Confirmation Bias Affecting the Legal Profession

(Reading time: 3 min read)

„Although the phenomenon of confirmation bias would appear to be contrary to the notion that the legal profession requires, the application of an objective mind, the manner in which litigation – civil and criminal – is both conducted and adjudicated is closely aligned to a remarkable degree with this phenomenon.“ – Hogan Lovells

#30in30 – Manipulated by your own Imagination

(Reading time: 3 min read)

The 30 in 30 Briefing Series focuses on a new cognitive bias, fallacy or heuristic in every single publication. By this Briefing we want to provide you with a rough overview on the cognitive theories most likely to occur in your legal or business profession. Today’s content: The Availability Heuristic.

Jurists: How to Outsmart Those Who are Outsmarting You

(Reading time: 5 min read)

Keith Stanovich discovered by testing rationality and unbiased decision-making that higher intelligence does not automatically lead to better decisions. People with high cognitive abilities are more likely to have a “bias blind spot”. It is harder for them to see their own errors.

Read this short essay on how you can start to outsmart your co-workers.

Math for Judges and for Juries

(Reading time: 3 min read)

In order to call yourself a rational person, Bayesian Rationality is a must know. But what is Bayesianism? And how can it prove itself helpful to Judges, Lawyers, State’s Attorneys and even to Juries?

Understanding the plain math behind rational decision making, you will discover yourself to start thinking in numbers before starting to act.

AI-Update: Recent Developments in Artificial Intelligence and the Law

(Reading time: 3 min read)

Two weeks ago, I argued that society should start to protect AI under our law. Key to this argument is an artificial intelligence competent to develop consciousness comparable to human double awareness.

In January, the European parliament officially started pondering “electronic personhood” for robots and artificial intelligence. Within their Draft Report the Committee on Legal Affairs recommended to the Commission on Civil Law Rules on Robotics.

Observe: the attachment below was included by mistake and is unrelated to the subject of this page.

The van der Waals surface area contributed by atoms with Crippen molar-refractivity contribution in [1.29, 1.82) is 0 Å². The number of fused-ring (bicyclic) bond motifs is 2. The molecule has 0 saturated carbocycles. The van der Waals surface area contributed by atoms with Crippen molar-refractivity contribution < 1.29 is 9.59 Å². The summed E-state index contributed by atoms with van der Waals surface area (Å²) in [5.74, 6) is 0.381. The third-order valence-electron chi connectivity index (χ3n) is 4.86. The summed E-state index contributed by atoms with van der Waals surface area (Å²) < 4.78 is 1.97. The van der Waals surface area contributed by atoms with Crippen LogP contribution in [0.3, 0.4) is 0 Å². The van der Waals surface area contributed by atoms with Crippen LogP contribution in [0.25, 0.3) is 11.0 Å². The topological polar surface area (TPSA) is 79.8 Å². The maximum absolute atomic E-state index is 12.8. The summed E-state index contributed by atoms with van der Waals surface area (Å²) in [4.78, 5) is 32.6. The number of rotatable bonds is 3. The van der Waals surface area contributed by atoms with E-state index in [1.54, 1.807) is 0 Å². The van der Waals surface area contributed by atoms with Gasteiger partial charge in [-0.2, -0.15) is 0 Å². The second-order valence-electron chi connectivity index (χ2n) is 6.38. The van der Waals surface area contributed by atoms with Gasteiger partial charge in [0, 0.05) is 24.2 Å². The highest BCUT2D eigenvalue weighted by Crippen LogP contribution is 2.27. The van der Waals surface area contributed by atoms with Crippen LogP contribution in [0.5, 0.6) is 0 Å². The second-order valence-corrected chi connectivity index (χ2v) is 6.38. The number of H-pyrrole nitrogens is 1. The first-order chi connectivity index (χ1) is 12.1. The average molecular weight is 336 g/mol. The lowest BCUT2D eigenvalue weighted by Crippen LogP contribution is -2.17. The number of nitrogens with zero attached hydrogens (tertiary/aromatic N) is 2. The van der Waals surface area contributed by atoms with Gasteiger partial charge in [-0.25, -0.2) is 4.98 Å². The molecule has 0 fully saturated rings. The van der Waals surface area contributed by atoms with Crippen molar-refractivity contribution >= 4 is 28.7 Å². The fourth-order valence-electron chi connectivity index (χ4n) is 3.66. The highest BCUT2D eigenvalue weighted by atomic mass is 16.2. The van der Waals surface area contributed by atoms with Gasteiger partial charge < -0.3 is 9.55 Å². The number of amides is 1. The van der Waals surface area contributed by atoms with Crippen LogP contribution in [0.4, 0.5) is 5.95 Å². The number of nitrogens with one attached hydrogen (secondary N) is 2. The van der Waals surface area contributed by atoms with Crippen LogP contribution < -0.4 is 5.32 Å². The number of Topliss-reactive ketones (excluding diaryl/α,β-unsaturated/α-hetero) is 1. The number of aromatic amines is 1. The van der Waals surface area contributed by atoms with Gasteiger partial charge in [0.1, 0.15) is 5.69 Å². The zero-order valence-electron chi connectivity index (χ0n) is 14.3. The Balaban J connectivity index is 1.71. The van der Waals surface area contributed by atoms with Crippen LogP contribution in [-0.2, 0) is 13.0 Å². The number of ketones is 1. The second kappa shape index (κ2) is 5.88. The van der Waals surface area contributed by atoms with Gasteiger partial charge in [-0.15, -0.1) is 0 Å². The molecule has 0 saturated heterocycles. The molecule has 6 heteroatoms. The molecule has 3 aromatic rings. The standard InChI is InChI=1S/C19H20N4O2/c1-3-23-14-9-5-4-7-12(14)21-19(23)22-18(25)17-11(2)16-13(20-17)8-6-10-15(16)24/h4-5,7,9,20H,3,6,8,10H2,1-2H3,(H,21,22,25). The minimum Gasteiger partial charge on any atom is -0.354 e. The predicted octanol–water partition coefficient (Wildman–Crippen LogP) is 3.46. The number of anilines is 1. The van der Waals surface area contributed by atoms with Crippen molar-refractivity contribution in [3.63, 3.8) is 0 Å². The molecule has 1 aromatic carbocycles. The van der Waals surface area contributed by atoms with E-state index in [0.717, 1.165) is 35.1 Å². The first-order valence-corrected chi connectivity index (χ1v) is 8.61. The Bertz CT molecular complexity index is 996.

„Nudged“ by Government? Maybe!

(Reading time: 4 min read)

How governmental nudge units influence citizens’ decision-making through the design of policy choice architecture

On top of what is done in the commercial domain, there has been an increasing focus on building these nudges into the public sector and into public policy making. Based on the idea that people often take decisions which are contrary to what is in their best interest, a government can hence give its citizens a nudge in the right direction by presenting the available choices in a different manner.

About the Urge to Modernize the World’s Laws on Murder

(Reading time: 3 min read)

Why are we protecting the human race and not protecting the human state of consciousness? This is an important question and a discussion to bear out. Within a few years, even months, scientists could succeed with creating an artificial intelligence competent to exist with a human state of awareness. This AI needs to be protected. Understand this essay as a stimulus for a reformation of the current criminal law, which has been overdue for years.

Get Accuracy by Leaving Your Comfort Zone

(Reading time: 3 min read)

The confirmation bias is one of the most common biases in our everyday life. Like other biases it hinders us to make conclusions on a rational basis and therefore can lead to poor or faulty choices.

Where do your beliefs and opinions come from? Most people like to think that their beliefs are the result of experience and objective analysis of the information they have available. However, the reality might be different.

Rational Roundup #3

(Reading time: 3 min read)

This week’s Rational Roundup focuses on different ways (future and current) in which artificial intelligence (AI) may serve to improve human decision making. In addition, we have unfortunate news for anyone with a tendency to bend the truth occasionally.